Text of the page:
demonstrations of the proposed work will lead to great leaps forward in the understanding and practice of bimetallic and promoted catalyst preparation. The potential scientific impact is
extremely broad, affecting all facets of the chemical industry which employ bimetallic and oxide promoted catalysts.
               On educational and diversity impact, I have firmly integrated the REU programs into the operation of our laboratory. The third research thrust of the proposed work has been
formulated specifically for REU students; this work will be relatively easy to undertake, exciting to do, and will get noticed in peer reviewed publications and conference presentations. Of the
10 REU students who have worked with me so far, 100% are from underrepresented groups (8 are women of which one is African-American, and the other two are Hispanic). The diversity
of Chicago is amply reflected in our student body, and this has become a feature of our research program. Through an REU supplement we will be able to continue this fine tradition.
               Our efforts have always been directed toward getting the most out of common precursors and methods by understanding them better. It is hoped that successful demonstrations
of the proposed work will lead to great leaps forward in the understanding and practice of bimetallic and promoted catalyst preparation. The potential scientific impact is extremely broad,
affecting all facets of the chemical industry which employ bimetallic and oxide promoted catalysts.
           On educational and diversity impact, I have firmly integrated the REU programs into the operation of our laboratory. The third research thrust of the proposed work has been
formulated specifically for REU students; this work will be relatively easy to undertake, exciting to do, and will get noticed in peer reviewed publications and conference presentations. Of the
10 REU students who have worked with me so far, 100% are from underrepresented groups (8 are women of which one is African-American, and the other two are Hispanic). The diversity
of Chicago is amply reflected in our student body, and this has become a feature of our research program. Through an REU supplement we will be able to continue this fine tradition.
               Our working hypothesis in the current proposal is that electrostatic control of metal adsorption can be achieved at the nanoscale over surfaces containing two oxide fractions. The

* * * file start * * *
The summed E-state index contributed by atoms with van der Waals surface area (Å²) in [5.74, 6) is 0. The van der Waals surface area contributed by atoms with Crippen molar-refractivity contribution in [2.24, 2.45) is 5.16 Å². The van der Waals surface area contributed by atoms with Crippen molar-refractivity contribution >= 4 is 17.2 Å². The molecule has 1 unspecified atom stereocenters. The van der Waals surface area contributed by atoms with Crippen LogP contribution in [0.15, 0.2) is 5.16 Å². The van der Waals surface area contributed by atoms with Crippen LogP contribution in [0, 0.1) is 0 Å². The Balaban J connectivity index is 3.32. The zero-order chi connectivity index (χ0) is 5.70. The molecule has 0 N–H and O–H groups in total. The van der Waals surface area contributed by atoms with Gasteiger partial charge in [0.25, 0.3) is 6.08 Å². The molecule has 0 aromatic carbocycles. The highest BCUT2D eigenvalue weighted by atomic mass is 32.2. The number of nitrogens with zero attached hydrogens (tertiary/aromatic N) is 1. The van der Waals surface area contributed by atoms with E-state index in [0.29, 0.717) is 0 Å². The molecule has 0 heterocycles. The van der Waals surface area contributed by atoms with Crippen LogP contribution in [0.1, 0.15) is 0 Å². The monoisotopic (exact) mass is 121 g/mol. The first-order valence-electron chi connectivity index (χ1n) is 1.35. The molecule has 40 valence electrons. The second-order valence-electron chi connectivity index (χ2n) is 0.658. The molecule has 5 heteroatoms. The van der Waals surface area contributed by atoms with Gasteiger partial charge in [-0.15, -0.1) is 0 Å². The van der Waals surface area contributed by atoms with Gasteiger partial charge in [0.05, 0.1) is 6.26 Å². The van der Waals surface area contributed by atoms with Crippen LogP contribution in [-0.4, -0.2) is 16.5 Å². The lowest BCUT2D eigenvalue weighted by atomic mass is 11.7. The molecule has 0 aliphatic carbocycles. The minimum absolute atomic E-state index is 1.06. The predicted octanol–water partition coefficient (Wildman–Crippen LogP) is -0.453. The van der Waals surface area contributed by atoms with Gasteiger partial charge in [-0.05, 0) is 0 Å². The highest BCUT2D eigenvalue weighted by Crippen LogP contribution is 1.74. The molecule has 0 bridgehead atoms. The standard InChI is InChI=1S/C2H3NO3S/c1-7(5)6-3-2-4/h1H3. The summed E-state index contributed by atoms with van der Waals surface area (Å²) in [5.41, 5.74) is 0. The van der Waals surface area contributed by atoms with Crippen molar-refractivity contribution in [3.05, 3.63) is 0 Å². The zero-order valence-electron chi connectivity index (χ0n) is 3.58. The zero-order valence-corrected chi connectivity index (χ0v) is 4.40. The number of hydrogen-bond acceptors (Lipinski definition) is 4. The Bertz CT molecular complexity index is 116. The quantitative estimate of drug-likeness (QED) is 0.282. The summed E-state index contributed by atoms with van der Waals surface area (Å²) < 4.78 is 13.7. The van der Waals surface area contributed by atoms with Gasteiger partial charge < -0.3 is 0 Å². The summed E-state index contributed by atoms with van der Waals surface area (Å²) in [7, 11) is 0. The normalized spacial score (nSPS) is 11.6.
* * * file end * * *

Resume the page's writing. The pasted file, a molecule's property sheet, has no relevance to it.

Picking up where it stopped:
SEA method can be extended to provide a simple, scientific, effective method to prepare a wide range of bimetallic catalysts and promoted catalysts using cheap, common precursors. Over
promoter/support surfaces, pH will be controlled to achieve selective adsorption of the metal complex onto the promoter and not the support. Bimetallics will be synthesized by adsorbing a
second metal complex selectively onto a precursor oxide phase of the first metal and then reducing the intimately contacted metals. Thorough preliminary results are presented and a
comprehensive method to prepare a wide range of bimetallic catalysts and promoted catalysts using cheap, common precursors. Over promoter/support surfaces, pH will be controlled to
achieve s method can be extended to provide a simple, scientific, effective method to prepare a wide range of bimetallic catalysts and promoted catalysts using cheap, common precursors.
Over promoter/support surfaces, pH will be controlled to achieve selective adsorption of the metal complex onto the promoter and not the support. Bimetallics will be synthesized by
adsorbing a second metal complex selectively onto a precursor oxide phase of the first metal and then reducing the intimately contacted metals. Thorough preliminary results are presented
and a comprehensive method to prepare a wide range of bimetallic catalysts and promoted catalysts using cheap, common precursors. Over promoter/support surfaces, pH will be controlled